Good God it’s hot outside…
I’m no stranger to heat. I’ve lived in California for the last 25 years, so pretty much all my life. But this time, something’s different. This heat is downright oppressive. More than 60 miles away from me, there’s a wildfire so strong that I can see the smoke from outside my window. It’s six in the evening. The sun should be setting.
Instead, it’s trying to set me on fire.
I have a headache. It’s hard to focus. And the heat isn’t helping, either. I have a podcast episode that’s going live tomorrow. My podcast is usually just me reading my daily blog posts. But with 12 hours to go, the page is still blank. Fuck. Not only that, but tomorrow I’m also meeting my first potential client for my consulting business. I’m excited, but I can’t help running scenarios in my head about this meeting blowing up in my face.
Can I deliver what I’ve promised?
Do I actually know what I’m talking about on my landing page?
Shouldn’t I be focusing on that instead of writing this post?
It’s probably not the smartest idea to talk about self-doubt in public. But in recent years, I’ve learned one lesson the hard way – Superman doesn’t exist. Our idols are no more perfect than you and I. You have your doubts. I have my doubts. And guess what? So does Beyoncé. Maybe.
There’s a book laying next to my Tatami mat (yes, I sleep on the floor). It was written by a man who lived thousands of years ago. After finishing this book for the first time, I went right back to the beginning again. The book I’m talking about is Meditations by Marcus Aurelius.
The self-help world has found itself enamored by Marcus’s private aphorisms for living a full life. “Concentrate on the task at hand like a Roman,” writes Marcus. But the love for stoicism isn’t universally understood. Some corners of the self-help world see stoicism as a mere aesthetic. An aesthetic that preaches the virtues of painting ourselves in bronze, forgoing the cookie for the steak, and doing a thousand push-ups by sunrise.
Here’s a secret – Stoicism has nothing to do with push-ups or the color bronze.
But it has everything to do with September in California.
Stoicism isn’t a philosophy of life. It’s a philosophy for life. Aurelius gave us a set of guiding principles for those fun moments when life sucker-punches us in the gut. I didn’t ask to have this headache. I wish the sun would go away. But the sun and this headache don’t give a damn about me.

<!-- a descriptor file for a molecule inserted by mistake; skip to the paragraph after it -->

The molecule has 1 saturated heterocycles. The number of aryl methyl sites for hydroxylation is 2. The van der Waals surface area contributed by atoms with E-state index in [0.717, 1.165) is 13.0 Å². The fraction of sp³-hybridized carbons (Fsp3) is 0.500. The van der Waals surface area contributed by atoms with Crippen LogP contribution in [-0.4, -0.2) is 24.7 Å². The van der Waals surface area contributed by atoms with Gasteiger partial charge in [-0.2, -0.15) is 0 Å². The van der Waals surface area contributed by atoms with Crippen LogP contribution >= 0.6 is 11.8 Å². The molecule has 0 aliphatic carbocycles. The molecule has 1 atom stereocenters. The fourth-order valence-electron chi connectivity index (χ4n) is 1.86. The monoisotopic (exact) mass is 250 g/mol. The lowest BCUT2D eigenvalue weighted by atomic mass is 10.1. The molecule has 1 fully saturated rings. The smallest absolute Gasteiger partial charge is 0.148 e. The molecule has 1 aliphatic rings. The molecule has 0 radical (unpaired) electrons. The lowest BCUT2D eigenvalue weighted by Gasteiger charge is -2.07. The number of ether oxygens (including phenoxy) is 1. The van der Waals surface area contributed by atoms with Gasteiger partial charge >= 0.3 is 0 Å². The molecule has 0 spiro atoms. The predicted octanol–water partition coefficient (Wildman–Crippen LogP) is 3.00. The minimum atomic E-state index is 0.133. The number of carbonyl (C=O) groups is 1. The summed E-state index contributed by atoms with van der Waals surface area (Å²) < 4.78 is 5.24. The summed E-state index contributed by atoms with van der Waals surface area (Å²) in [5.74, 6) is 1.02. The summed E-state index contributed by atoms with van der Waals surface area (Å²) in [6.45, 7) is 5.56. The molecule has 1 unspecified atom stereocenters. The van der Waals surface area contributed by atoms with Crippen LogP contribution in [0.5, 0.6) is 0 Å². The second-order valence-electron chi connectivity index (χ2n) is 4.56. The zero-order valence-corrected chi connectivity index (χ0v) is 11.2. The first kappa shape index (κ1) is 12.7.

Author Ryan Holiday is the embodiment of the modern stoic ideal. Through his three part series on stoicism in daily life, he teaches us that our obstacles are opportunities in disguise, ego is the most toxic force in our lives, and an inner stillness is the greatest productivity trick of all. Holiday understands these principles better than the self-help world. No surprises there. It’s often the individual who understands the nuances of a concept better than the crowd.
But if we look at stoicism through the eyes of someone who never took anything at face value, we find something a little too obvious in hindsight.
Cut from a different cloth, Friedrich Nietzsche argued that stoicism was a form of discipline through self-tyranny. “O you noble stoics,” writes Nietzsche in Beyond Good and Evil, “You want to live ‘according to nature’? Think of a being such as nature is, prodigal beyond measure, indifferent beyond measure, without aims or intentions, without mercy or justice, at once fruitful and barren and uncertain; think of indifference itself as a power – how could you live according to such indifference?”
To Nietzsche, living according to nature, living stoically, meant seeing indifference itself as a value. He disliked this philosophy for the same reasons he disliked Christianity. He didn’t like rules that would suppress what should be expressed.
Nietzsche believed that one of the great pinnacles of our lives would come when we “transform our evil qualities into our good qualities.” This is one of the most difficult of his aphorisms I’ve come across. I still don’t fully grasp what this means (I don’t have a grasp over 95% of what Nietzsche wrote). But here’s what I think he meant.
Our evil qualities are the creative qualities. We’re told to pay attention in meetings instead of doodling on our notepads. But what if instead of stoically bearing the boredom of a meeting, we used our doodling habit to illustrate a point?
To be yourself is to see yourself for who you really are. It means sitting with all your mistakes, fears, anxieties, doubts, and grievances over the loss of the person you once were — the person someone else wanted you to be. And it means letting yourself do evil, dastardly things. Dastardly things like doodling.
Now I’m looking at another one of Nietzsche’s aphorisms. He writes, “under conditions of peace the warlike man attacks himself.”
Yeah, sounds about right.
It’s hot and I’m sweating and I wish I lived in an igloo. This headache is making me want to rip out my amygdala. But these sensations, heat and headache, they’re just that — sensations.
Today is actually kind of peaceful.